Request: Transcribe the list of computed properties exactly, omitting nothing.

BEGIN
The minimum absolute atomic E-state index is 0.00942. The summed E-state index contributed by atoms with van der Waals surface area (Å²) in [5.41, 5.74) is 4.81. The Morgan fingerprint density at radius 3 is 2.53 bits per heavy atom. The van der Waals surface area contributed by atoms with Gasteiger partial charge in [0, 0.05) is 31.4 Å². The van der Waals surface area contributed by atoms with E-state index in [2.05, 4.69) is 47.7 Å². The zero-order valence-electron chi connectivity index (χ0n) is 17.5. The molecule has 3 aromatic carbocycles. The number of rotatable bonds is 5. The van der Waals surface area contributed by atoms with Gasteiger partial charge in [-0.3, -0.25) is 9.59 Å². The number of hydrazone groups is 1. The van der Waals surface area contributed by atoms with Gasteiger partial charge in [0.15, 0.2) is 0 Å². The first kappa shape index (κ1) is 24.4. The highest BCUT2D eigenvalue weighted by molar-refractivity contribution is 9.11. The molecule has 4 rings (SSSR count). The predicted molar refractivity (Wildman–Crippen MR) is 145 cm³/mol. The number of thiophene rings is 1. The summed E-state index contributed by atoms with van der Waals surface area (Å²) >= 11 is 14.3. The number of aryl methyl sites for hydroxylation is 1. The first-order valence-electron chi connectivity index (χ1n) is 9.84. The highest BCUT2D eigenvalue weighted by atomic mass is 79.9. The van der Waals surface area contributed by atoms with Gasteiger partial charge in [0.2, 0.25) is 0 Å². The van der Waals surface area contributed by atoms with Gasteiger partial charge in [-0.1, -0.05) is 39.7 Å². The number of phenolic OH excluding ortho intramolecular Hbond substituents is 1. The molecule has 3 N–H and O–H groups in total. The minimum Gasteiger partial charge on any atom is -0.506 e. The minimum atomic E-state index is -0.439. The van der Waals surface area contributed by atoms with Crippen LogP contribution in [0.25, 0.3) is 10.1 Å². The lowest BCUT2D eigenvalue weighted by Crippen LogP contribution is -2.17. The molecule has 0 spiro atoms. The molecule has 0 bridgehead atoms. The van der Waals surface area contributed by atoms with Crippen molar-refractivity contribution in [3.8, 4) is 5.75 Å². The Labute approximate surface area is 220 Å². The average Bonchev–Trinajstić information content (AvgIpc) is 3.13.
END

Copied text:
The minimum absolute atomic E-state index is 0.00942. The summed E-state index contributed by atoms with van der Waals surface area (Å²) in [5.41, 5.74) is 4.81. The Morgan fingerprint density at radius 3 is 2.53 bits per heavy atom. The van der Waals surface area contributed by atoms with Gasteiger partial charge in [0, 0.05) is 31.4 Å². The van der Waals surface area contributed by atoms with E-state index in [2.05, 4.69) is 47.7 Å². The zero-order valence-electron chi connectivity index (χ0n) is 17.5. The molecule has 3 aromatic carbocycles. The number of rotatable bonds is 5. The van der Waals surface area contributed by atoms with Gasteiger partial charge in [-0.3, -0.25) is 9.59 Å². The number of hydrazone groups is 1. The van der Waals surface area contributed by atoms with Gasteiger partial charge in [0.15, 0.2) is 0 Å². The first kappa shape index (κ1) is 24.4. The highest BCUT2D eigenvalue weighted by molar-refractivity contribution is 9.11. The molecule has 4 rings (SSSR count). The predicted molar refractivity (Wildman–Crippen MR) is 145 cm³/mol. The number of thiophene rings is 1. The summed E-state index contributed by atoms with van der Waals surface area (Å²) >= 11 is 14.3. The number of aryl methyl sites for hydroxylation is 1. The first-order valence-electron chi connectivity index (χ1n) is 9.84. The highest BCUT2D eigenvalue weighted by atomic mass is 79.9. The van der Waals surface area contributed by atoms with Gasteiger partial charge in [0.2, 0.25) is 0 Å². The van der Waals surface area contributed by atoms with Gasteiger partial charge in [-0.1, -0.05) is 39.7 Å². The number of phenolic OH excluding ortho intramolecular Hbond substituents is 1. The molecule has 3 N–H and O–H groups in total. The minimum Gasteiger partial charge on any atom is -0.506 e. The minimum atomic E-state index is -0.439. The van der Waals surface area contributed by atoms with Crippen LogP contribution in [0.25, 0.3) is 10.1 Å². The lowest BCUT2D eigenvalue weighted by Crippen LogP contribution is -2.17. The molecule has 0 spiro atoms. The molecule has 0 bridgehead atoms. The van der Waals surface area contributed by atoms with Crippen molar-refractivity contribution in [3.8, 4) is 5.75 Å². The Labute approximate surface area is 220 Å². The average Bonchev–Trinajstić information content (AvgIpc) is 3.13.